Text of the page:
I am very interested in what your symptoms are. You and Kim really helped me feel like I am not losing my mind here. I take it your neurologist feels the abnormal EP was nothing to be overly concerned with? I guess you had an EMG? Did your neurologist have any insight as to why your EP would be abnormal in light of your symptoms? I twitch alot and have what I think is myokymia also. I wonder if a disorder at the neuromuscular junction of a nerve would throw off the signals in a EP test.
My neurologist was not that concerned about the abnormal EP as all the other tests were completely normal. She said that even disease free people can sometimes have some abnormality. If you test someone this much you are liable to find something abnormal! Also the abnormalities did not correlate that well with the symptoms I was having at that time.
I have very similar symptoms to what you describe. I get buzzing sensations, twitching, and tremor in my hands which come and go. My muscles on the right side also feel very fatigued from time to time. I also had constant burning down the back of my legs and the bottoms of my feet for about 18 months. Luckily I moved to a new town and my new doctor sent me to physical therapy. They showed me how to stretch out tight muscles that were pressing on the sciatic nerves. The burning is down significantly, and I can now even run some again, so I am very grateful for that. I hope you find some answers and relief from your symptoms. Don't give up.
Thanks to all of you that are help reassuring me that I'm not losing my mind. I have intermittent buzzing, tingling, weakness, stiffness on right side. Started this past spring only lasting over several days. Several other episodes lasting only several hours over the following months. Then one month ago had a more prolonged "attack" with all of the symptoms present at once. This has stayed with me for about 1 month but it comes and goes. I've had a day or two with no symptoms at all.
All blood tests have come back normal. Brain MRI was normal. They diagnosed as depression/anxiety/stress which I have difficulty believing because 1) I don't feel any of these emotions and 2)past stressful situations have caused numerous headaches and Irritable Bowel Syndrome. Haven't had this for years.
Neuro put me on antidepressants and seems certain there is nothing neurological. I'm not so sure. My question is how painful are these other tests (EEG, EMG, EP, Spinal Tap, etc.). If I have something like MS that they can't do anything for anyway and tests may all come back normal since it is early, I'm not sure I want to go thru any "agony." Especially since it may only turn up as more unanswered questions. What do you think? Should I press my neuro for more tests or not?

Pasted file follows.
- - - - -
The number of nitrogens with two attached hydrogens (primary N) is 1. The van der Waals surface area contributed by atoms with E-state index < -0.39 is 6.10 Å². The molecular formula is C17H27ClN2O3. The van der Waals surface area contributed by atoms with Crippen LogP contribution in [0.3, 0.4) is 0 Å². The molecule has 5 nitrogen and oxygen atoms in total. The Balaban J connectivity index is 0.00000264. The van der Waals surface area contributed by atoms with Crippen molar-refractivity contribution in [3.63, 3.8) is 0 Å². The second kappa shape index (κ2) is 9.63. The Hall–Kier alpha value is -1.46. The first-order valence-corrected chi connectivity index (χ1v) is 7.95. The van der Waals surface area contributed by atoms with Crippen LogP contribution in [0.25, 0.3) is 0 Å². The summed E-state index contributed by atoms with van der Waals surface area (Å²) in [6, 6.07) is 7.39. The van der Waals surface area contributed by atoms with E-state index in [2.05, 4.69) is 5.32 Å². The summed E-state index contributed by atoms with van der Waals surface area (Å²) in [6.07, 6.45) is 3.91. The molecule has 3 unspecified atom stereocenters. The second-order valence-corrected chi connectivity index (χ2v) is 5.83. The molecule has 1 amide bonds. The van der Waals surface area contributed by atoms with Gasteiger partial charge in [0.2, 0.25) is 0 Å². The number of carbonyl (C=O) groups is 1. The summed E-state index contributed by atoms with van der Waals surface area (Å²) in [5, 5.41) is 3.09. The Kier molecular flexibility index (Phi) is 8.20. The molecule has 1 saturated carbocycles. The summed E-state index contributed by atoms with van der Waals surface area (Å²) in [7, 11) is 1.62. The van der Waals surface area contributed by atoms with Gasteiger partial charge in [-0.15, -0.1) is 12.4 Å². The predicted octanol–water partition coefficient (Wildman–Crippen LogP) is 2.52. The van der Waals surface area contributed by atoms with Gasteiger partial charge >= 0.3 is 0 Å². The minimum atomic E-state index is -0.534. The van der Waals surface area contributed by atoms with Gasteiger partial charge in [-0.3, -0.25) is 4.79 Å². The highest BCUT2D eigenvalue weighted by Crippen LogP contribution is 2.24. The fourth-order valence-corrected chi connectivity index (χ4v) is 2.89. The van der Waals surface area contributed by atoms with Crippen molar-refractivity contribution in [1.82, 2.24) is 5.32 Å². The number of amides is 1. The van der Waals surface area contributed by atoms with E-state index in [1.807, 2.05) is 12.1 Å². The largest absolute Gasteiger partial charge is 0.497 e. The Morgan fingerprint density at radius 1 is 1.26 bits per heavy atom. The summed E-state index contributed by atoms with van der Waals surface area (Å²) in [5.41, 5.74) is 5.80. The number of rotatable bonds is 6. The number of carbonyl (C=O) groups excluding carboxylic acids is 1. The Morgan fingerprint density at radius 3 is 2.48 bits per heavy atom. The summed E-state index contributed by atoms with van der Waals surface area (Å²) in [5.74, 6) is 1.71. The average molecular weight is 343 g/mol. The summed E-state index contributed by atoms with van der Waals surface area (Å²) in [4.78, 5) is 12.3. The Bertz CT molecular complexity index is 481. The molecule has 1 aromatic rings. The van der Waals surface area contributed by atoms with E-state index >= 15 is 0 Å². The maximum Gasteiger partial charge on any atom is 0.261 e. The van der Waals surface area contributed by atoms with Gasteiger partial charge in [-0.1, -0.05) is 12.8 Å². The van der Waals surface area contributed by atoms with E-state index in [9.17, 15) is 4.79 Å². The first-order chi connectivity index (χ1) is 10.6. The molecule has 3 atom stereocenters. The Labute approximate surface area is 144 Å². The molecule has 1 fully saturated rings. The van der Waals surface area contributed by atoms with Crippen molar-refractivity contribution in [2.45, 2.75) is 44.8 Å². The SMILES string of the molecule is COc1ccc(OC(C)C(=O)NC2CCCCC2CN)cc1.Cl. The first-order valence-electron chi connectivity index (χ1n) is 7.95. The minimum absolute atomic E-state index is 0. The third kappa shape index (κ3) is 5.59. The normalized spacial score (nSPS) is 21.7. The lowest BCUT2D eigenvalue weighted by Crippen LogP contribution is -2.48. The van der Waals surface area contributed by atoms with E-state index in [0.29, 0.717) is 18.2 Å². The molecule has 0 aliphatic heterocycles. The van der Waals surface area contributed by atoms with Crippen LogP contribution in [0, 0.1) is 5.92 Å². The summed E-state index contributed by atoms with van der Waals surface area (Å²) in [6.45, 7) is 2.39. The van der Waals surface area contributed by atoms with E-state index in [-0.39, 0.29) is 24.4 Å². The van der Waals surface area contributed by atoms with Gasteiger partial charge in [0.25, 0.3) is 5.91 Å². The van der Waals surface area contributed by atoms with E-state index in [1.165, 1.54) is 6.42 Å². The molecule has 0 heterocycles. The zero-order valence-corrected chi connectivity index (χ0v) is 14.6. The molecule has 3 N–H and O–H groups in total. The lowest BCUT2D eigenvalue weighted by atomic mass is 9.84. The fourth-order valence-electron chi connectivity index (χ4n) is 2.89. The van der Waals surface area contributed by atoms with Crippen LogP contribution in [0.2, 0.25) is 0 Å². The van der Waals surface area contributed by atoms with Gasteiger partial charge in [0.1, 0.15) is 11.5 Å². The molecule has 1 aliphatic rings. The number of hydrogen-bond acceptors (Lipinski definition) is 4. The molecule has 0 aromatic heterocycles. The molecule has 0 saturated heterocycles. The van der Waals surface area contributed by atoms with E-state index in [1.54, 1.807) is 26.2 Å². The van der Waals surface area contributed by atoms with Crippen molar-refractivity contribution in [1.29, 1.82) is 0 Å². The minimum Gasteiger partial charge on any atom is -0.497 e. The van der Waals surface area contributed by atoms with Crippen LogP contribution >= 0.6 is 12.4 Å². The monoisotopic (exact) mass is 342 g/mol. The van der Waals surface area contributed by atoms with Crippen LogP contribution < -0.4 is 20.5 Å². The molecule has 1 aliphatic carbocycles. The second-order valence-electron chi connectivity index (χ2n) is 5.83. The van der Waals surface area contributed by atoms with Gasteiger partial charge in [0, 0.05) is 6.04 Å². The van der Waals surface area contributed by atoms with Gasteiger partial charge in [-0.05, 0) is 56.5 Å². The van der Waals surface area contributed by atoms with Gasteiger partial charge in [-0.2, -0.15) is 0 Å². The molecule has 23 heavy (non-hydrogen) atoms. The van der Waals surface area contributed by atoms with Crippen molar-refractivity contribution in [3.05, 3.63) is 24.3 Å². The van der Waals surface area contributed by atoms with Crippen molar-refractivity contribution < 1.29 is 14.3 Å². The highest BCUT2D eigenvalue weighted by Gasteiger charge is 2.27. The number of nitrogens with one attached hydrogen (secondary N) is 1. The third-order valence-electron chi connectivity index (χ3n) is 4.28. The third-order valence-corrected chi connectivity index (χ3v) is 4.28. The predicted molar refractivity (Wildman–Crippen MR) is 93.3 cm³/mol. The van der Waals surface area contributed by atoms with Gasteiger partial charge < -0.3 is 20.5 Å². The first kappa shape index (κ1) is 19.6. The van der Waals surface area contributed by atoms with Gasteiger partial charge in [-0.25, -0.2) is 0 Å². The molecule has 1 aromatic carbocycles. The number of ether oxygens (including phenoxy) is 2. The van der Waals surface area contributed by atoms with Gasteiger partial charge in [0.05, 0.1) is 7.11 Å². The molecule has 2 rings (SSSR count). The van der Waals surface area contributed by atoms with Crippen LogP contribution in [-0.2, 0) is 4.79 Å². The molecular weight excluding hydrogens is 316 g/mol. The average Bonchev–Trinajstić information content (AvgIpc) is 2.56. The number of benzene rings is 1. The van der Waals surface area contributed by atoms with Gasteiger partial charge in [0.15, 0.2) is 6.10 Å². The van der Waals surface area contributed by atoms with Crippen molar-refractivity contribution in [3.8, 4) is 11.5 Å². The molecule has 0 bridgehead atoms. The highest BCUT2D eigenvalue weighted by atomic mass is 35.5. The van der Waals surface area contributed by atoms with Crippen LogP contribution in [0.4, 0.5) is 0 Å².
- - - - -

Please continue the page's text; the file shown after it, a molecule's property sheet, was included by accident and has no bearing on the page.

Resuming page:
It is a really tough question. As far as pain goes, they were not bad. The EP and EMG are a little uncomfortable and tedious, because they take some time. With the spinal tap, I felt some pressure but not really pain while they were doing it. Emotionally though, you may really feel like you are going through the wringer having all these tests. (But you probably already do!) If your doctor recommends them, I would definitely have them. They may well be normal, and you will gain some peace of mind. Whether you should press for them or not is hard to say. I had them gradually over many months. The waiting was frustrating but I think necessary in my case. Best of luck to you.
Lori, though it has been a month since your last question, I can answer it. The somatosensory evoked potential can distinguish between a peripheral nerve vs central abnormality i.e spinal cord or brain in some cases. It cannot provide detailed information on peripheral neuropathy as can an EMG/NCV. A person can have an abnormal SEP with abnormalities in both peripheral and central conduction times. The SEP cannot provide any information on the neuromuscular junction. The SEP is testing the nerve signal as it travels from the wrist or ankle to the brachial or lumbar plexus to the spinal cord to the thalamus to the cortex or surface of the brain. You also mentioned the Visual evoked potential which is a totally different test measuring the time it takes for the signal to travel from the retina of the eye to the back of the brain ( the primary visual cortex.) I hope this helps you or anyone else reading it. I have been conducting these tests since the 1970's.